Lewisport Mayor Chad Gregory receives the signed deed for 1.59 acres of land that was given to the city by the Hancock County Public Library board Friday. Board president Mary Beth Morris hands the check to Gregory, maintaining the necessary six-foot social distance.
By Dave Taylor
While the COVID-19 pandemic has slowed or stopped nearly every aspect of daily life, the plan for the new Lewisport branch of the Hancock County Public Library is moving forward, with construction set to begin soon, while the library also completed its gift of land to the city and has begun curbside service.
Bids for the approximately $2.1 million library are due back to the library board by May 19, where they will be publicly opened and read and awarded within a couple of days afterward.
Nine prospective bidders attended a pre-bid meeting last Thursday, said library director Tina Snyder, and the board will choose the best bid on May 19 but allow the library’s architects to vet the winner before awarding the bid.
“Once they’re notified they have about a two-week timeframe to get things gathered up and rally their troops and get ready,” she said.
With much of society closed due to virus concerns the potential for a groundbreaking ceremony is slim, but Snyder said they might hold a virtual groundbreaking instead for the project that’s slated to be finished in around 330 days.
“Tentatively they could begin construction June 1,” she said.
As part of the ongoing project the library was recently awarded a $500,000 Community Development Block Grant, which was administered by the city of Lewisport at the behest of the library.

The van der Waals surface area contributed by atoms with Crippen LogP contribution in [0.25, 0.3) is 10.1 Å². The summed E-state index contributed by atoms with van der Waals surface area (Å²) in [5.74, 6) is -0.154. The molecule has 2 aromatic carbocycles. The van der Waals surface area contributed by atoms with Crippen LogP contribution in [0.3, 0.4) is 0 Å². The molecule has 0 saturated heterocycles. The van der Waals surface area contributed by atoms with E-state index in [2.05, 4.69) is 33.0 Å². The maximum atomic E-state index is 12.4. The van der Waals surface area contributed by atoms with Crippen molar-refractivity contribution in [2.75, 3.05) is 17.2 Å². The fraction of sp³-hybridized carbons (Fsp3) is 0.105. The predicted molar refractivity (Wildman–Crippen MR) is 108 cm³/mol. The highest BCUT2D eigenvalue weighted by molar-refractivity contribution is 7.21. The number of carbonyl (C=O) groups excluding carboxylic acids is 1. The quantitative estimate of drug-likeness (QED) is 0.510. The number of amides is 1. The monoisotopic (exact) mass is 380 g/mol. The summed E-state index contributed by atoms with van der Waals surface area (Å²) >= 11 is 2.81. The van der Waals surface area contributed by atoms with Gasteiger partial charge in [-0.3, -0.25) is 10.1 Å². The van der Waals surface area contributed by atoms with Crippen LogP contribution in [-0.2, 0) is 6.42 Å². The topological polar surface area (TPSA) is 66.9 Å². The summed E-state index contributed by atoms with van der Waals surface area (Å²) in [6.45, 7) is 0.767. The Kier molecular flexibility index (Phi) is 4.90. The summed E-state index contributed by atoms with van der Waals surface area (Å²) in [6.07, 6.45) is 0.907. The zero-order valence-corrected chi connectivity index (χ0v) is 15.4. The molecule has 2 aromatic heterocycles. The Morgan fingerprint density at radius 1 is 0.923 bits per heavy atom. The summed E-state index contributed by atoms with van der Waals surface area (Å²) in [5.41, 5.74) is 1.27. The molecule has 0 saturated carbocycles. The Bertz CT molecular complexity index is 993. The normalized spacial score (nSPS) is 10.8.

In return for the city’s efforts the library gifted 1.59 acres of land to the city Friday, which the city had wanted for a future water treatment plant.
The acreage comes from a second property the library bought, which once held the softball field behind the former Lewisport Elementary School, which the library bought and razed.
But after buying the former school Snyder said the library realized it was a tight fit between their land and the unused ball field, so she contacted the owner, which happened to be the Hancock County School Board, and negotiated a purchase of the field.
Leaders from the city of Lewisport inquired about getting part of the land for a water plant, and a deal was struck. The board originally planned to gift the land if the grant was awarded or to sell it to the city if the grant fell through, but the board decided ultimately to gift it regardless.
The library still has 3.3 acres remaining for its project, which Snyder said will be plenty for their plans.
“We still have room to do everything we were going to do and we still have some growing room or some programming space,” she said.
The library’s current locations are expanding its services to include curbside pickup for checkouts in order to allow patrons to get physical copies of materials while still maintaining healthy distancing.
After going online, calling a branch, or emailing to place items on hold, patrons will be given a scheduled time to pick up the materials, which will be brought to the car by library staff and placed inside through an open door or window.
Pick up times are by appointment and begin at 9:15 a.m. with the last pick up at 3:45 p.m. each day, Monday through Friday.
Snyder said the process might change as needed, but the branches will be working to ensure everyone who wants to check out materials will be able to get them in a safe manner.
“I just ask that people be patient with us, be kind and know that we are trying our best to serve them in the safest way possible for both the patrons and staff,” she said.